Today’s image of shepherd is taken from Ezekiel 34—The image here is almost of a warrior shepherd, an ideal warrior. Doing justice, punishing the wicked leading God’s people in warfare and peace. Perhaps not our first image of a shepherd, but a more accurate one in the context of the day. Shepherding is hard work Shepherding required long lonely hours of work and it wouldn’t be a Coppertone tan you were getting, but eventually more like a leather hide! There is an interesting quality about sheep in this reading:  Sheep are led, not driven like cattle. Shepherds always lead their sheep to safety. Sheep are naive, vulnerable and easily scared. Shepherds would lead their sheep to both food and water. Isaiah 53:6. says:"We all, like sheep, have gone astray, each of us has turned to his own way; and the LORD has laid on him the iniquity of us all."

Psalm 23, gives us the image of sheep that have eaten their fill, because sheep will not lie down in the grass until they have eaten their fill. That is why Jesus as our Good Shepherd makes it so that we as His sheep can "lie down in green pastures".  He provides for us.

Sheep are vulnerable. They are easily frightened. Sheep do not like swift moving water. In fact, they will not drink from swift moving water because it scares them so badly.  That is why Jesus as our Good Shepherd leads us beside the "still waters". Our shepherd--the Good Shepherd even leads us through emergencies and crises of life and faith. He guides us in right paths for His name’s sake (Psalm 23:3). He leads us through the "valley of the shadow of death" where death and all the fear associated with it would otherwise threaten, intimidate and overwhelm us. Leadership in the Church is called “shepherding”. The Bishop’s Office recalls this in the very name Bishop or Episcopou (is a word that means Bishop)—and Bishop means “shepherd”.  We are the church named for shepherds! We are the Church of the Shepherds. The Bishop’s crozier or staff is usually in the form of a shepherd’s staff. To some degree,  our leadership in the church can be measured by these standards. Are we the Shepherds who bring the best shepherd, Jesus,  into the  midst of our Churches? Do we know them? Feed them? Are we hired hands or do we see the personal stake of the salvation of the sheep in our care? Jesus said that He has other sheep which were not of the fold that he must bring also.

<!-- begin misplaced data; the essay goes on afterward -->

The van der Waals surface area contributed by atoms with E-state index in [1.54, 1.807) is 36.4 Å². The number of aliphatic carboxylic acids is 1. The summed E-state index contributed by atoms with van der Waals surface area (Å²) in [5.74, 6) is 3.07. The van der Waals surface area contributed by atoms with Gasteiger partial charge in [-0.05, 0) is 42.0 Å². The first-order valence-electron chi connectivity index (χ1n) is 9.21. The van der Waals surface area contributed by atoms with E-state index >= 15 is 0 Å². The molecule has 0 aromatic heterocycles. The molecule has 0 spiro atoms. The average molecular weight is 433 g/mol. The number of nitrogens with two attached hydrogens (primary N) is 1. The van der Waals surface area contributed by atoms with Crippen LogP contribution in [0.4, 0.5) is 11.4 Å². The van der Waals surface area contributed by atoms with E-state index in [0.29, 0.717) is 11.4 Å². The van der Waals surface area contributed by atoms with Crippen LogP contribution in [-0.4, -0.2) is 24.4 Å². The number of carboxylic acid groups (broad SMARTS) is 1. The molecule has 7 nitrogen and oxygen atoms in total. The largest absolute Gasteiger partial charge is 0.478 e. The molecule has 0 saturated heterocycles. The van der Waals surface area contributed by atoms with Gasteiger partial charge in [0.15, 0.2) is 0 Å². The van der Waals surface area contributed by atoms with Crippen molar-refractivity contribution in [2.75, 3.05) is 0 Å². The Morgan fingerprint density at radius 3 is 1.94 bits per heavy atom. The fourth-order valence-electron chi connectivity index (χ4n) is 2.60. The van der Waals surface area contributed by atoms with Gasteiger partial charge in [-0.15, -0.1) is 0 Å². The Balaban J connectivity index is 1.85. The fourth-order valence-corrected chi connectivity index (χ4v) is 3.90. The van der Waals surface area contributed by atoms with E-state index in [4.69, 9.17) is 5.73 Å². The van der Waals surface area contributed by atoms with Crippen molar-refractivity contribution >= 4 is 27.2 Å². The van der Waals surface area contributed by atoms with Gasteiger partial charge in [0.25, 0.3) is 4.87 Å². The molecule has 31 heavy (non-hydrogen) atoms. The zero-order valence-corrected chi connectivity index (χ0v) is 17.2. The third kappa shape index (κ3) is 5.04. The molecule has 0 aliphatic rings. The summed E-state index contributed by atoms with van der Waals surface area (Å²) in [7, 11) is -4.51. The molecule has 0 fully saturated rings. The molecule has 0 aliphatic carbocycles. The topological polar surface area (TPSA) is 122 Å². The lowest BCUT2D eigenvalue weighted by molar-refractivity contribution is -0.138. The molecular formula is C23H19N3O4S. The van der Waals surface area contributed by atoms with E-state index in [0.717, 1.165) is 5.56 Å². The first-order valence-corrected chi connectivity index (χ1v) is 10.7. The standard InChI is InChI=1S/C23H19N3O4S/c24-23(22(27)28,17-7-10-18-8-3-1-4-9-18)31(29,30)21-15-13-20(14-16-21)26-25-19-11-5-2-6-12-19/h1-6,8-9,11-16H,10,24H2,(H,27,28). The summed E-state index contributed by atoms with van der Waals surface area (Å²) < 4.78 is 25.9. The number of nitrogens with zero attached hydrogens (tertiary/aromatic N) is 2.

Part of our responsibility is to join with Jesus to “bring them also”, as He said that “there shall be one flock, one shepherd”. One author said that our tendencies are to see life in two categories:  God is with us when things are going great and we are in green pastures. When under shepherds fail us, however, we are prone to ask “where was God when all of this was going on?”  We are prone to ask: “what was the Bishop thinking???”We may never know but we must never doubt that God, Jesus, the Good Shepherd is there leading us if we will but be led.  Jesus is called the Lamb of God! God in Christ  identifies Himself with us—Helpless, needy creatures. He became a sheep! As we look at sheep today,  where do we see ourselves? Are we like some of the obvious sheep in our daily newspapers: our celebrities, athletes and others who get more press because their flaws are exposed for all of us sheep to see, we who presumably could never get into any situation like that! Are we trying to push our ways through a fence because we refuse to be led as sheep will do? When we have lost our footing,  are we trusting the shepherd to care for us,  or are we still struggling with our feet in the air? As the collect says, “grant that when we hear His voice, we may know Him who calls us each by name and follow where He leads.  Will we?  That’s the hard part.   After all,  we’re sheep! I'll walk off this cliff if I want to! And nobody’s gonna stop me!  Sheep are stubborn. But we do have a shepherd:  the most wonderful, the best, the good shepherd.

Jesus, the Good Shepherd said: "I gave my life for you.  In our Gospel today, we see the words of Jesus reminding us that His life was not taken from Him because He gave it voluntarily. But, there is more to the picture than that. Jesus describes Himself as a shepherd. Jesus was not just talking about a shepherd’s duties. He was describing Himself as Shepherd and us as His sheep.

Yes we need a shepherd, a Good Shepherd.  We have a Shepherd. The Best  Shepherd.  The only Shepherd. His name is Jesus.